by Tim O’Hare
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Christmas is just around the corner. As you finish up your holiday shopping, there may be some items for your kids you want to leave off your list this year.
The toy industry generates approximately $22 billion in sales each year in the United States, yet toy safety is not always a priority. Every three minutes, a child is treated in an emergency room for a toy-related injury. Between 2010 and 2014, 61 children died from toy related injuries.
Each year, the advocacy group World Against Toys Causing Harm (W.A.T.C.H.) issues a list of the most dangerous toys. Here are the toys that made the 2016 W.A.T.C.H. list.
Peppa Pig’s Muddy Puddles Family — Marketed for children over three with a choking hazard warning appearing on the packaging, some of the toys in this product are the same toys sold for oral children as young as two, with no warnings about toy-related hazards.
Kids Time Baby Children’s Elephant Pillow — This large plush elephant is recommended for children over three, yet on the company’s website and advertising, an adorable sleeping baby is depicted alone with the elephant. This toy poses a potential suffocation hazard. The Consumer Product Safety Commission has warned that a pillow can block a baby’s mouth, leading to infant suffocation.
Slimeball Slinger — Although the packaging contains warnings against shooting at another person or animal, as well as other cautions and instructions, this toy, which launches slimeballs over 30 feet has the potential to cause serious eye injuries.
Banxai Bump N’ Bounce Body Bumpers — Warnings on the package recommend the product not be used without protective equipment for head, elbows, knees, hands, etc., yet photos on the packaging depict children playing with these body bumpers without any protective gear. This toy poses a risk for potential impact injuries.
Nerf Rival Apollo XV-700 Blaster — Recommended for children over 14, the ammunition provided with this toy can shoot with enough force to potentially cause serious eye injuries. Images on the box depict children wearing protective face masks, however the masks are not included and must be purchased separately.
The Good Dinosaur Galloping Butch — Recommended for children over three, this toy contains small parts that pose a choking hazard to small children. Requiring the push of a button on the toy’s rigid, pointed tail, which may be held close to a child’s torso or face, there is also a potential for puncture wound injuries.
Peppy Pups — With a pull cord string measuring approximately 31 inches in length, this toy poses a potential for strangulation injuries and packaging contains no warnings about the potential hazards of this toy.
Flying Heroes Superman Launcher — Though packaging does contain a warning to “never aim at eyes or face,” this flying, winged superhero figurine sold with a launcher has the potential for eye and facial injuries.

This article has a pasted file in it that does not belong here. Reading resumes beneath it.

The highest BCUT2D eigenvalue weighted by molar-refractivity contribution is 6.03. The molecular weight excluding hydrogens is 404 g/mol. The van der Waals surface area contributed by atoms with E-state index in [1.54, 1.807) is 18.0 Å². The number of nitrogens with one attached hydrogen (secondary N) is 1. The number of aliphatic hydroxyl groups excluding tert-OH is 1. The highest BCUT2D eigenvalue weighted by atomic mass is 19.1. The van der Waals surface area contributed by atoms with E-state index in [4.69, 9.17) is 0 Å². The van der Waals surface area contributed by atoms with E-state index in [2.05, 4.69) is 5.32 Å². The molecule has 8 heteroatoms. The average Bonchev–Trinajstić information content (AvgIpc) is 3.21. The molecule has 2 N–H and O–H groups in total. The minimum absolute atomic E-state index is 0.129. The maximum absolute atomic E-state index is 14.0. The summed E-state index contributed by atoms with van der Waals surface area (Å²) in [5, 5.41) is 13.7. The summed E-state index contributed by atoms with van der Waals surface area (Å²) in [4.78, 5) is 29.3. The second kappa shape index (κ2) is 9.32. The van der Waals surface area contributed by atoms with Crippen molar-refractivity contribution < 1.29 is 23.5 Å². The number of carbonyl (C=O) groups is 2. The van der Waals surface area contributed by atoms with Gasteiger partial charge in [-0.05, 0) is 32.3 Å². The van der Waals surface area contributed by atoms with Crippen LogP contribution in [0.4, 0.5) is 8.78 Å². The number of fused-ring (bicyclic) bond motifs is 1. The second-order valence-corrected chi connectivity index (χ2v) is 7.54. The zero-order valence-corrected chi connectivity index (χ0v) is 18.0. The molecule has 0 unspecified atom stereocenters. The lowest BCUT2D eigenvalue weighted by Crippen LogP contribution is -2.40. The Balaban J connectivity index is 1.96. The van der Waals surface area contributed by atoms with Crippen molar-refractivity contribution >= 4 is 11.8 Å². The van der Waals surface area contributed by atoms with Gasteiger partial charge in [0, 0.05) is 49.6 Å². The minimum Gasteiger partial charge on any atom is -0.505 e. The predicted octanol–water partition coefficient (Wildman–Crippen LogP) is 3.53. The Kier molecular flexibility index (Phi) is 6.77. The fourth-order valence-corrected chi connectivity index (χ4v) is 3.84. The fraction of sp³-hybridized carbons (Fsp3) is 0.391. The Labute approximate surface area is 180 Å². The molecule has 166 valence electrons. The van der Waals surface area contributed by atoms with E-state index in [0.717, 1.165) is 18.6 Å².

Baby Magic Feed and Play Baby — Recommended for children two and older, this doll comes with a baby bottle, high chair, blanket, food dish and “interactive spoon” for pretend play. The slender, rigid plastic spoon is approximately 2 ¾ inches long, with the potential to be put in the mouth and occlude a child’s airway.
Warcraft Doomhammer — Packaging warns that this toy is not suitable for children under 36 months as it contains small parts that may be a choking hazard. The toy, however, also poses a risk for blunt impact injuries associated with the foreseeable use of the heavy, rigid plastic battle hammer.
Please note that none of the toys listed above have been recalled at this time. This list is simply a warning to parents about potentially dangerous toys.
When shopping for your children this holiday season, the U.S. Public Interest Research Group (PIRG) recommends W.A.T.C.H.ing out for toys with these potential hazards:
Choking — The most common cause of toy-related deaths is choking. Do not buy toys with small parts for children under three. If a toy or toy part can pass through a toilet paper tube, it is too small for a child under three. Small balls and balloons also pose significant hazard to small children. Balls for children under six years of age must be 1.75 inches in diameter. Latex balls and balloons should never be given to children under 8 years old.
Magnets — Several toys, including building toys, darts and toy jewelry use small, powerful magnets. If swallowed, these magnets can attract each other in the body, causing life-threatening complications. If a child swallows a magnet, seek immediate medical attention.
Strangulation — Toys and clothes with cords or drawstrings are a strangulation hazard for children. Infant crib mobiles should be removed from the crib before the baby is 5 months old or can push him/herself up. Knobs or beads at the end of cords longer than one foot should be removed. Drawstrings on clothing can get caught in objects, such as playground equipment, potentially strangling a child.
Toxic chemicals — Toys containing lead and other toxic chemicals should be avoided. Toys made of PVC plastic may contain toxic phthalates, which pose developmental hazards to children. Lead may also be found in painted toys, vinyl toys and even costume jewelry. A home lead tester, found at a hardware store, can be used to test toys for lead. Avoid products containing xylene, toluene or dibutyl phthalate.
If you think a toy or product is hazardous, report it to the Consumer Product Safety Commission at www.saferproducts.gov.
Parents can check toy recalls at www.recalls.gov.
If you or a loved one has been injured as a result of a dangerous product, contact the experienced legal team at The Law Offices of Tim O’Hare. We will help you receive all due compensation for your injury or loss.
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